English Department


Samantha Ager - Resource Teacher, English
-- Phone: 240-740-1381 
-- Honors English 11, Honors English 12

Sarah Bastien - Honors English 9

Kathryn Buckley - Honors English 11

Dr. Omari Daniel- AP Language and Composition, Honors English 11, Creative Writing

Ms. Heather Emory-- Honors English 12, TV Production

Ms. Stephanie Goyne- Honors English 12

Mr. Jason Harlow- Honors English 11

Ms. Katherine Healy- Honors English 9, Honors English 12

Michael Kelley - Ap Lang and Composition, Myth and Modern Culture, Intro to Film Study, Speech and Debate

Ms. Sylvia Kim- Honors English 10, AP English Literature and Composition

Angela Lucey - Honors English 9, Yearbook

Mr. Matthew MacLeod- Honors English 10

Laura Manoukian - Honors English 9, Theater

Mr. Jeff O'Toole- Honors English 9, Journalism

Ms. Monica Saxton- Honors English 10, AP English Literature & Composition


English Composition Assistants:

Ms. Gail Viechnicki

Mr. Robel Bing


Academic Resource available at lunch on Tuesdays and Thursdays in Room A103

Visit our website: https://tinyurl.com/mr3n6zuj

Follow us on Instagram: @blakewritingcenter  https://linktr.ee/blakewritingcenter


Summer Reading 2023

Grade 9        English 9 Summer Reading 2023.pdf  

Grade 10      English 10 Summer Reading 2023.pdf      

Grade 11      English 11 Summer Reading 2023.pdf

Grade 12      English 12 Summer Reading 2023.pdf

AP Lang       AP Lang Letter from Birmingham Jail.pdf

    AP Lang Summer Reading 2023.pdf

AP Lit          AP Lit summer reading - Poetry 2023.pdf

Kevin Keegan Excellence in Journalism Scholarship

Alumnus and Sports Illustrated writer Robert Klemko highlighted the Kevin Keegan Excellence in Journalism Scholarship to honor his mentor, retired Blake Journalism teacher Kevin Keegan. The award recognizes the outstanding members of the Blake Beat staff. This year Klemko was joined by several other Keegan alumni in funding this prize.
To learn more about the scholarship, or to donate, please click here.

Required Courses

Elective Courses


English 9

As students make the transition into high school, English 9 guides students as they continue to refine specific skills and strategies in writing, speaking, reading, viewing, and listening through the study of language and literature. Students can take English 9 at the honors level.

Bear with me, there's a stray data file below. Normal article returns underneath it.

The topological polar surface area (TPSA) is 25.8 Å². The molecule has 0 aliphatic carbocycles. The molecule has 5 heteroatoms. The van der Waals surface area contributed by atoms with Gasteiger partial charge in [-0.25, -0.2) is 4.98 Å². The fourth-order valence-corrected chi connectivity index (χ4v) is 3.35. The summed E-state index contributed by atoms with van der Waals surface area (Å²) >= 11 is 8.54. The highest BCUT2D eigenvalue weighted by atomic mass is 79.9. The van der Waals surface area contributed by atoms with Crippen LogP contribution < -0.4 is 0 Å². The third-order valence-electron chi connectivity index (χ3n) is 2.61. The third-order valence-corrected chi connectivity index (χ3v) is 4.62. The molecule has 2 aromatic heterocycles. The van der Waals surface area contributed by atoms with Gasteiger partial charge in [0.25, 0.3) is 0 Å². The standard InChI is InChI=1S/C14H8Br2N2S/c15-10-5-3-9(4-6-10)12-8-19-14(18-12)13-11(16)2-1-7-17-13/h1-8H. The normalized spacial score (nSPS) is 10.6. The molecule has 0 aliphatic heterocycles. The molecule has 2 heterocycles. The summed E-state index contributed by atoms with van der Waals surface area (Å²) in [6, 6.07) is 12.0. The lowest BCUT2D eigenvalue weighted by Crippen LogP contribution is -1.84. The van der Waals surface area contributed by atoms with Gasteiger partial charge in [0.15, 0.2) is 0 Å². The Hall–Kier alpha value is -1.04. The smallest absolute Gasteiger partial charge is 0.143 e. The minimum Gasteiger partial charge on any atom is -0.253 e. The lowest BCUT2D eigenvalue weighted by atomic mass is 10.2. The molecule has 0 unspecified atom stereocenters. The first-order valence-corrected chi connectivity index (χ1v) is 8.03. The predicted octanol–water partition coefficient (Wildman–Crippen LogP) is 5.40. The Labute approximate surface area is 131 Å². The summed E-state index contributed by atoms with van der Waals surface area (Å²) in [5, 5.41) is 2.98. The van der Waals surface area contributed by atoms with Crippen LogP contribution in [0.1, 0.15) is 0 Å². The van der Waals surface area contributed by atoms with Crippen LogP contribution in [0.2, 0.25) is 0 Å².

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English 10

English 10 steers students to the ways readers and writers use the power of language to tell stories and exchange ideas. Students read each text as an invitation to dialogue—and even argument—rather than the last word. Throughout the year, students write in different modes for different purposes, with opportunities to practice writing in the genres they study. Students can take English 10 at the honors level.

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English 11

The theme of English 11 is “Rhetoric in a Literate Society.” Students learn to write clearly, to read and view critically, to speak thoughtfully, and to listen carefully. Students use language and literature to gain insight and to engage meaningfully in the cultural conversation and in the conversations of their own lives. Students can take the course at the honors level.

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English 11 or English 12 Advance Placement Language and Composition

Advanced Placement Language and Composition is for highly motivated 11th or 12th grade students who wish to read complex texts with understanding, and to write prose of sufficient richness and complexity to communicate effectively with mature readers. Both their writing and their reading should make students aware of the interactions among a writer's purposes, audience expectations, and subjects, as well as the way generic conventions and the resources of language contribute to effectiveness in writing. At the end of the course students are prepared to take the annual Advanced Placement Examination, and may receive college English credit or advanced, preferential placement in college English.

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English 12

With a focus on world literature, both classic and contemporary, students study texts from different genres and discuss why literature continues to matter. Students study films, magazines, and newspapers, and complete mandatory common tasks. Common tasks focus primarily on developing practical and persuasive forms of communication, such as a college application essay. Instruction in reading and writing strategies, grammar and vocabulary are integrated in every unit. Students may take English 12 at the honors level.

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English 12 Advanced Placement Literature and Composition

Advance Placement Literature and Composition. Very motivated 12th-grade students may elect this freshman college-level course as their required 12th grade English course. Students deepen their understanding of how literature communicates meaning through form and content by reading and discussing work representative of dominant literary genres and themes. Students increase their precision in thought and expression by applying methods of literary analysis. At the end of the course students are prepared to take the annual Advanced Placement Examination and may receive college English credit or advanced preferential placement in college English.